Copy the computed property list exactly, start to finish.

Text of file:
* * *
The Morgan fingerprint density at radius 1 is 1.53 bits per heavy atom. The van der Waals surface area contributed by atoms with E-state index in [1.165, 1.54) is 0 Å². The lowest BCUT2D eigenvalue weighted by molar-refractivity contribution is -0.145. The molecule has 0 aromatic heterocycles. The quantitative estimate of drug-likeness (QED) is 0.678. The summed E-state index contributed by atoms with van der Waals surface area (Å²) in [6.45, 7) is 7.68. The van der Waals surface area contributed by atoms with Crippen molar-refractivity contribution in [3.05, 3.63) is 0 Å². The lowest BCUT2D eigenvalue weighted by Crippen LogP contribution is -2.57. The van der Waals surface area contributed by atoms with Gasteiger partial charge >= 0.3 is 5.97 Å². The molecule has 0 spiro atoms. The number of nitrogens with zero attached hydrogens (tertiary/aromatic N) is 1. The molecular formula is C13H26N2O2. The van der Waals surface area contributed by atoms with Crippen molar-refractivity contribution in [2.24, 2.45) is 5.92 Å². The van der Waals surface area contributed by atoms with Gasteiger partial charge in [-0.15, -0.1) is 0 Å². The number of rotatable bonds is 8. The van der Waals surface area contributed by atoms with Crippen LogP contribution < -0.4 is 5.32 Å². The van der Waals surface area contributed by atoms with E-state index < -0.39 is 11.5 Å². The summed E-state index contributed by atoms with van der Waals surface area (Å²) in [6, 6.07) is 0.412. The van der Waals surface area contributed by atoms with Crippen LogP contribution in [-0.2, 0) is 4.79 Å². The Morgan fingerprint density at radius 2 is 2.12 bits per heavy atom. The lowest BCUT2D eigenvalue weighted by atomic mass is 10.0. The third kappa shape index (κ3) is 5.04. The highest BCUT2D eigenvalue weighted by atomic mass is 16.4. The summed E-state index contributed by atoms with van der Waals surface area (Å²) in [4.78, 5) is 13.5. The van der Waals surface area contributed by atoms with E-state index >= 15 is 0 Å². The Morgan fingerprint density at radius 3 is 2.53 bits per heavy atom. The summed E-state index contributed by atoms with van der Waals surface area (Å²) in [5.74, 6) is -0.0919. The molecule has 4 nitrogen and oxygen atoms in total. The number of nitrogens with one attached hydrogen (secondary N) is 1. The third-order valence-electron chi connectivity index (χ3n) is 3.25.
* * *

The Morgan fingerprint density at radius 1 is 1.53 bits per heavy atom. The van der Waals surface area contributed by atoms with E-state index in [1.165, 1.54) is 0 Å². The lowest BCUT2D eigenvalue weighted by molar-refractivity contribution is -0.145. The molecule has 0 aromatic heterocycles. The quantitative estimate of drug-likeness (QED) is 0.678. The summed E-state index contributed by atoms with van der Waals surface area (Å²) in [6.45, 7) is 7.68. The van der Waals surface area contributed by atoms with Crippen molar-refractivity contribution in [3.05, 3.63) is 0 Å². The lowest BCUT2D eigenvalue weighted by Crippen LogP contribution is -2.57. The van der Waals surface area contributed by atoms with Gasteiger partial charge >= 0.3 is 5.97 Å². The molecule has 0 spiro atoms. The number of nitrogens with zero attached hydrogens (tertiary/aromatic N) is 1. The molecular formula is C13H26N2O2. The van der Waals surface area contributed by atoms with Crippen molar-refractivity contribution in [2.24, 2.45) is 5.92 Å². The van der Waals surface area contributed by atoms with Gasteiger partial charge in [-0.15, -0.1) is 0 Å². The number of rotatable bonds is 8. The van der Waals surface area contributed by atoms with Crippen LogP contribution < -0.4 is 5.32 Å². The van der Waals surface area contributed by atoms with E-state index < -0.39 is 11.5 Å². The summed E-state index contributed by atoms with van der Waals surface area (Å²) in [6, 6.07) is 0.412. The van der Waals surface area contributed by atoms with Crippen LogP contribution in [-0.2, 0) is 4.79 Å². The Morgan fingerprint density at radius 2 is 2.12 bits per heavy atom. The lowest BCUT2D eigenvalue weighted by atomic mass is 10.0. The third kappa shape index (κ3) is 5.04. The highest BCUT2D eigenvalue weighted by atomic mass is 16.4. The summed E-state index contributed by atoms with van der Waals surface area (Å²) in [4.78, 5) is 13.5. The van der Waals surface area contributed by atoms with E-state index >= 15 is 0 Å². The Morgan fingerprint density at radius 3 is 2.53 bits per heavy atom. The summed E-state index contributed by atoms with van der Waals surface area (Å²) in [5.74, 6) is -0.0919. The molecule has 4 nitrogen and oxygen atoms in total. The number of nitrogens with one attached hydrogen (secondary N) is 1. The third-order valence-electron chi connectivity index (χ3n) is 3.25.